Matthew McAllister is a builder.
Not the kind who hammers two-by-fours, one after the other to create the bones of a new house. However, he does follow suit in working with his hands daily, picking strings though, rather than pounding nails. He carefully selects which words to lay like bricks, and stacks them into a verse, a chorus, a four minute and 28-second song, decorated with a pretty melody, yet a little rough to the touch because of the sincerity of his presentation. “I get one line I really like or one musical bar and then the rest of the song forms around that and I kind of piece it together. A lot of songwriting for me is really song-building,” the 21-year-old singer/songwriter from Afton, Virginia says.
The songs he builds, like “The Greatest of These” or “Childhood Box of Memories” create walls for people to duck into—not to hide from the chaos, but to briefly rest and confess the overwhelming anxiety of a muddled world with which each of us is all too familiar. However, the shelter he is building is still in the works.
“I want to write about all sorts of things, and I definitely see a lot of room for growth,” Matthew says. Caught between dreaming and reality, Matthew operates from within the frame of the in-between. He already has the talent, skill set, and self-critical lens through which to evaluate his melodic stories of anxiety and fear, though he has not yet reached his full potential as a musician.
“I have a lot of maturing to do with songwriting,” Matthew acknowledges, with motivation rather than dread in his voice. This middle space provokes him to carry on writing, learning, and transforming more and more into the musician he is meant to become—for the sake of our ears, no doubt.
At age 13, Matthew began to write original notes and lyrics, pulling from inspiring artists including Jon Foreman and Damien Rice. “You can kind of hear that they taught me how to play guitar, because I’m self-taught.” Other formative inspirations for him include hymns from a childhood spent in church, Johnny Cash, Paul Simon, and most recently, Dawes. On a daily basis, however, his biggest influences are the friends around him who are also pursuing music.
Matthew admits how overwhelming the music industry appears to striving artists. “There are so many better musicians. But, I don’t really think that is what it’s about. I just hope that something I do sparks something, or people can relate to it or it moves them. That’ s kinda the whole point,” he says. Throughout both the writing and performance aspects of his music, Matthew is taking his time to critically craft his work and the messages they convey. “Right now I really want to tone things back and work on writing and recording. I want to take my time, practice songs, and think them through.”
The art of building music is not an insular work for Matthew either. He has played with a band a number of times, as well as violinst Julia Kwolyk. “Incorporating other people into the music is definitely something I want to do more often. I write a lot of songs that are meant to just be vocal and acoustic guitar, but I also write songs that are meant for people to add what they hear into it, and that is neat to see the song get built.”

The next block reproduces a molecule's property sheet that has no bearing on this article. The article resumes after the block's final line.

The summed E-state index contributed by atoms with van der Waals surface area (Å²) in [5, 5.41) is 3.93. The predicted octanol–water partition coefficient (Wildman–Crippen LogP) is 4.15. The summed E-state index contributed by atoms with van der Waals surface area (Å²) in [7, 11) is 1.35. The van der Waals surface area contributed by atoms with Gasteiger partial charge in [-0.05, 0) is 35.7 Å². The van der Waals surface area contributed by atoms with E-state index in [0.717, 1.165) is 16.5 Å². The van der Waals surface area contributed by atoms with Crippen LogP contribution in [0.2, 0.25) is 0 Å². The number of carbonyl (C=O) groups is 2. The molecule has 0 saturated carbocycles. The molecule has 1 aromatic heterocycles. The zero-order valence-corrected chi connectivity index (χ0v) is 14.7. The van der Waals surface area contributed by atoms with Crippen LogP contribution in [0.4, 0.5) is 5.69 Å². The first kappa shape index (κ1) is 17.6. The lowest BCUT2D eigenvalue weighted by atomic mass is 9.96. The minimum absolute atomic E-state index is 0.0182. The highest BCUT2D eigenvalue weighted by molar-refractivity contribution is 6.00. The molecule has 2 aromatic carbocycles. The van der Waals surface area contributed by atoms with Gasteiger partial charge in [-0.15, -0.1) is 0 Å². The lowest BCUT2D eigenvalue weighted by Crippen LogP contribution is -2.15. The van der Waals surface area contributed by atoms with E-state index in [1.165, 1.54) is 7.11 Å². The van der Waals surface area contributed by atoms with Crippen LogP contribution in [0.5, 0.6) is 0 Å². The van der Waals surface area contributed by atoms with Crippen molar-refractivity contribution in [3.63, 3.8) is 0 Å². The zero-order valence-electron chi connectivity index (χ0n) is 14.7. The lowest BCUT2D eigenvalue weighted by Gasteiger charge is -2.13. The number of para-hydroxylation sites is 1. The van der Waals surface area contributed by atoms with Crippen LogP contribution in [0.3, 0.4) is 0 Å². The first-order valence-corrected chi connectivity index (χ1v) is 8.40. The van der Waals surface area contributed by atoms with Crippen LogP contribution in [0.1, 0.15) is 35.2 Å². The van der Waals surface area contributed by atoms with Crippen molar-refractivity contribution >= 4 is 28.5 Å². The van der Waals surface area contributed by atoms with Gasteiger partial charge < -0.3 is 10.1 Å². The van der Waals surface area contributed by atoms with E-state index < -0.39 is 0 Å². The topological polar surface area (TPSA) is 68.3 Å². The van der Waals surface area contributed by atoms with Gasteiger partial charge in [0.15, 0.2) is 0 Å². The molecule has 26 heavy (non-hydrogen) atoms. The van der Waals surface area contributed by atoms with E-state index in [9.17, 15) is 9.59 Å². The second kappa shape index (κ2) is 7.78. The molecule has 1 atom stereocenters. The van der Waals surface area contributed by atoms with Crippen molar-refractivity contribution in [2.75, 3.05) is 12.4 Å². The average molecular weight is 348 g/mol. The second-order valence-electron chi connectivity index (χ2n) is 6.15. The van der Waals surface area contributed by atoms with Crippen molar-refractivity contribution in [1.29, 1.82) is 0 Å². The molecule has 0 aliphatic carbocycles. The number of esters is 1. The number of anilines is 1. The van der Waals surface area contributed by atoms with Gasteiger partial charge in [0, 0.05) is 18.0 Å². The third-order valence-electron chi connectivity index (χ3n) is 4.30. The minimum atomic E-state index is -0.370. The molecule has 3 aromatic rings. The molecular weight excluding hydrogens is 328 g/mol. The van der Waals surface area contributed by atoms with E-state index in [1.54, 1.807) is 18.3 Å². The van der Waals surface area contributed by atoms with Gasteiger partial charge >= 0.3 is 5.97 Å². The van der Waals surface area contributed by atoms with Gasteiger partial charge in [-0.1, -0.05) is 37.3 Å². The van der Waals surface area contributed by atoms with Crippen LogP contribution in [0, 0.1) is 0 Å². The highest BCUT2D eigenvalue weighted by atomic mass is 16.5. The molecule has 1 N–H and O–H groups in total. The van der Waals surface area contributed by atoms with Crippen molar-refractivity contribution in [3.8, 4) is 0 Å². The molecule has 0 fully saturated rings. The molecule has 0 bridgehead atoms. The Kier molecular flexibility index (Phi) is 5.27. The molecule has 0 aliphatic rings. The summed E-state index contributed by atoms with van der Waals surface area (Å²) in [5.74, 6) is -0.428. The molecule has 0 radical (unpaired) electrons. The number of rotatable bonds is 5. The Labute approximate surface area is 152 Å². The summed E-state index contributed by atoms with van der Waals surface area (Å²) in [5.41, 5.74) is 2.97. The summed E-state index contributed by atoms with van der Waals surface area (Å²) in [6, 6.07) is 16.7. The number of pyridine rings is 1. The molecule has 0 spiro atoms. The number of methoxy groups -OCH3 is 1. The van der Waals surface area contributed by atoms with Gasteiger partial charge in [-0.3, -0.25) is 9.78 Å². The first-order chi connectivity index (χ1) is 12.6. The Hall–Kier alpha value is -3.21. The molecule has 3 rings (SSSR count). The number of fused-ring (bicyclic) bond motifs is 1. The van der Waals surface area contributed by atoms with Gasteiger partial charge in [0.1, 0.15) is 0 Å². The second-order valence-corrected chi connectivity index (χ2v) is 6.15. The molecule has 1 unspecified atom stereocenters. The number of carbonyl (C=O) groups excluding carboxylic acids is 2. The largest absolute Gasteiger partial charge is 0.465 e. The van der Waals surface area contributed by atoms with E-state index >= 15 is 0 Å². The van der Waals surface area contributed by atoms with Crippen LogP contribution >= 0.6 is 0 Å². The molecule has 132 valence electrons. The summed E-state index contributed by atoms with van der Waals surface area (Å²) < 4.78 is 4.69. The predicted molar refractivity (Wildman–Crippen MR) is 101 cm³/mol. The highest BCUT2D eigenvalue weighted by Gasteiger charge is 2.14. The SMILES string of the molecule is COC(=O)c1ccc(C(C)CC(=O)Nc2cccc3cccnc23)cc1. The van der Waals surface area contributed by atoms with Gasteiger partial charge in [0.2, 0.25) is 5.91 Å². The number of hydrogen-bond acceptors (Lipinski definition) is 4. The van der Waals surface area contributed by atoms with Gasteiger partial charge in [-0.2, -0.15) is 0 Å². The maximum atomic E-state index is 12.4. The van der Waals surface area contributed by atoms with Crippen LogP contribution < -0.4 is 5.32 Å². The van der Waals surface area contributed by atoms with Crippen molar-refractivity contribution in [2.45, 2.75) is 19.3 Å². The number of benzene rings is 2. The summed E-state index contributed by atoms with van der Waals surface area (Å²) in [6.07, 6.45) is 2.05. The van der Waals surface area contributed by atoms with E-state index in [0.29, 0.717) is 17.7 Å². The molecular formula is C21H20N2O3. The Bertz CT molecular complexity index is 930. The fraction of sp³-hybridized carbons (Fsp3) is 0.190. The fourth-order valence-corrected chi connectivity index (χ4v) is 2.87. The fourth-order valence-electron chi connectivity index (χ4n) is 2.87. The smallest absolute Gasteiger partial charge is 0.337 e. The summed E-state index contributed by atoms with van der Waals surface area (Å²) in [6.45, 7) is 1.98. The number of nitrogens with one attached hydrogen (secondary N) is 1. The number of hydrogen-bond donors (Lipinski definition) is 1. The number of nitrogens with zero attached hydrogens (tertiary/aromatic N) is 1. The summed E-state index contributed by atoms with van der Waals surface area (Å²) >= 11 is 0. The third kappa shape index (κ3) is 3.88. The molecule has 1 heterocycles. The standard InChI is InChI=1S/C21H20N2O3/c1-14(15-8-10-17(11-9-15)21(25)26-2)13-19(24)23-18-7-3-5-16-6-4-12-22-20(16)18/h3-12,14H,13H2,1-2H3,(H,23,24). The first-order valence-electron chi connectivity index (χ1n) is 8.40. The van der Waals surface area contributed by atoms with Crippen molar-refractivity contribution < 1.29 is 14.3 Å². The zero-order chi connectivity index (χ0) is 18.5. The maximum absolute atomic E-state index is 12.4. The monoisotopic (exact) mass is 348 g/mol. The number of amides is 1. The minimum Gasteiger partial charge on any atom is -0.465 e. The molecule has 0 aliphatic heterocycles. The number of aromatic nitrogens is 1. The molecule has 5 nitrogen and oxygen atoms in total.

Matthew has played with band members at venues in Central Virginia such as The Southern and Main Street Annex, and has performed solo at various sites like The Camel in Richmond and Starr Hill Brewery in Crozet. Performing his music has provoked the young artist as he thinks through his lyrics and voice. The ideal venue for him to play is “a room where people are actually there to listen. Many songs are not only musically driven but they’re very lyrically driven so if you don’t hear the lyrics, you’re definitely missing out on an important part of the experience.” He recalls a number of his own shows in coffee shops, where his words of relatable anxiety searched the room to find a grieving partner, and returned void as customers talked amongst themselves rather than with his melodies.
As an avid listener himself, Matthew feels there is “something to be said for emotion and imperfect musical performances,” which is what attracts him to attending and playing live shows. One of his favorite performances was of Glen Hansard at Rolling Stone studios. “He breaks a string and he just keeps singing and rips off the string. And then another one pops and he only has four strings on his guitar and he finishes the song anyways, and it’s just awesome,” Matthew explains, panting with excitement over the raw realities of music caught in a momentary time and space. He also points to the story of Sara Bareilles who, while recording her EP Once Upon Another Time, broke down in the midst of her song “Bright Lights and Cityscapes.” “The producer didn’t let her take another take because she cried and he was like, ‘why would you ruin that?’”
After hitting a mental block in his music construction business, Matthew teamed up with Sean Dart at Virginia Arts in Charlottesville to produce his own EP. “I feel like now that it’s recorded, it’s behind me, and I can move on and write other things because I felt stuck with this material that hadn’t been put out there yet,” Matthew says. The three-track EP titled One More Round revolves around “some form of romance,” with more profound life issues at their core. “All of the songs have a hint of getting past anxiety, or not getting past anxiety. I don’t really write songs that are just about break-ups or romance.” The EP features Matthew’s originals, with the accompaniment of his violinist for the first song, and will be released online this September. “I’m making myself vulnerable because I’m singing about my thoughts and emotions, and it’s hard. But I want it to be Matt. I don’t want it to be a persona. If I weren’t playing my songs out, I would still be playing them in my bedroom, writing and singing them to myself.”
Well, Matt, we sure are glad you’ve decided to play them out.